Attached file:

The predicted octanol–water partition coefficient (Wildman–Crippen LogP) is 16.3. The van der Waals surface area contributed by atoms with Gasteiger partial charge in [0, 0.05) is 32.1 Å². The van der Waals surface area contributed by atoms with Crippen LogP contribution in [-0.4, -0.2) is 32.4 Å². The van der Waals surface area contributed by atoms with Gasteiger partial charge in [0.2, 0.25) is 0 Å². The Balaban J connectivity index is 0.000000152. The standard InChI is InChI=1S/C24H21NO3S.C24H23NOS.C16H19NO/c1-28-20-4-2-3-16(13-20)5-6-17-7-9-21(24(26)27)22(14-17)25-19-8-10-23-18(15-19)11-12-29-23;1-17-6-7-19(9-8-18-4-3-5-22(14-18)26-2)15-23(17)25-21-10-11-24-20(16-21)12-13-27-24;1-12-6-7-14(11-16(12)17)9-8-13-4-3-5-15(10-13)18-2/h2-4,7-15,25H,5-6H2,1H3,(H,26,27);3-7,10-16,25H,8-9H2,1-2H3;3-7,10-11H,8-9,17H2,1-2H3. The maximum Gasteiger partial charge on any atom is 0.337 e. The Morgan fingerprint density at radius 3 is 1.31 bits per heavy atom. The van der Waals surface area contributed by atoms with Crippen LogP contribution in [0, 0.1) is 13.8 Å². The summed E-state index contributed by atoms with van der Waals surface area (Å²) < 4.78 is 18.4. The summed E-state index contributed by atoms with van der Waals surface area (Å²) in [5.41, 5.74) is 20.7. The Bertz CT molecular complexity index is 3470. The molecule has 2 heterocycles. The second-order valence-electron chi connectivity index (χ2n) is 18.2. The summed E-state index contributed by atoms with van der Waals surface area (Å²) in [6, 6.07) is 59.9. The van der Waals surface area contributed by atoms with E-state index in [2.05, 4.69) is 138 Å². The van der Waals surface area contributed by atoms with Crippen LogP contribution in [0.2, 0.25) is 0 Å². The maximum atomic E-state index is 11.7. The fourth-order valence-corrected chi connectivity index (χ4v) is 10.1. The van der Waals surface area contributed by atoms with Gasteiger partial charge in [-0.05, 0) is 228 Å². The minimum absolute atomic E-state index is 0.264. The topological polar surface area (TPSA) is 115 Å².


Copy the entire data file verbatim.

The predicted octanol–water partition coefficient (Wildman–Crippen LogP) is 16.3. The van der Waals surface area contributed by atoms with Gasteiger partial charge in [0, 0.05) is 32.1 Å². The van der Waals surface area contributed by atoms with Crippen LogP contribution in [-0.4, -0.2) is 32.4 Å². The van der Waals surface area contributed by atoms with Gasteiger partial charge in [0.2, 0.25) is 0 Å². The Balaban J connectivity index is 0.000000152. The standard InChI is InChI=1S/C24H21NO3S.C24H23NOS.C16H19NO/c1-28-20-4-2-3-16(13-20)5-6-17-7-9-21(24(26)27)22(14-17)25-19-8-10-23-18(15-19)11-12-29-23;1-17-6-7-19(9-8-18-4-3-5-22(14-18)26-2)15-23(17)25-21-10-11-24-20(16-21)12-13-27-24;1-12-6-7-14(11-16(12)17)9-8-13-4-3-5-15(10-13)18-2/h2-4,7-15,25H,5-6H2,1H3,(H,26,27);3-7,10-16,25H,8-9H2,1-2H3;3-7,10-11H,8-9,17H2,1-2H3. The maximum Gasteiger partial charge on any atom is 0.337 e. The Morgan fingerprint density at radius 3 is 1.31 bits per heavy atom. The van der Waals surface area contributed by atoms with Crippen LogP contribution in [0, 0.1) is 13.8 Å². The summed E-state index contributed by atoms with van der Waals surface area (Å²) < 4.78 is 18.4. The summed E-state index contributed by atoms with van der Waals surface area (Å²) in [5.41, 5.74) is 20.7. The Bertz CT molecular complexity index is 3470. The molecule has 2 heterocycles. The second-order valence-electron chi connectivity index (χ2n) is 18.2. The summed E-state index contributed by atoms with van der Waals surface area (Å²) in [6, 6.07) is 59.9. The van der Waals surface area contributed by atoms with E-state index in [2.05, 4.69) is 138 Å². The van der Waals surface area contributed by atoms with Crippen LogP contribution in [0.2, 0.25) is 0 Å². The maximum atomic E-state index is 11.7. The fourth-order valence-corrected chi connectivity index (χ4v) is 10.1. The van der Waals surface area contributed by atoms with Gasteiger partial charge in [-0.05, 0) is 228 Å². The minimum absolute atomic E-state index is 0.264. The topological polar surface area (TPSA) is 115 Å².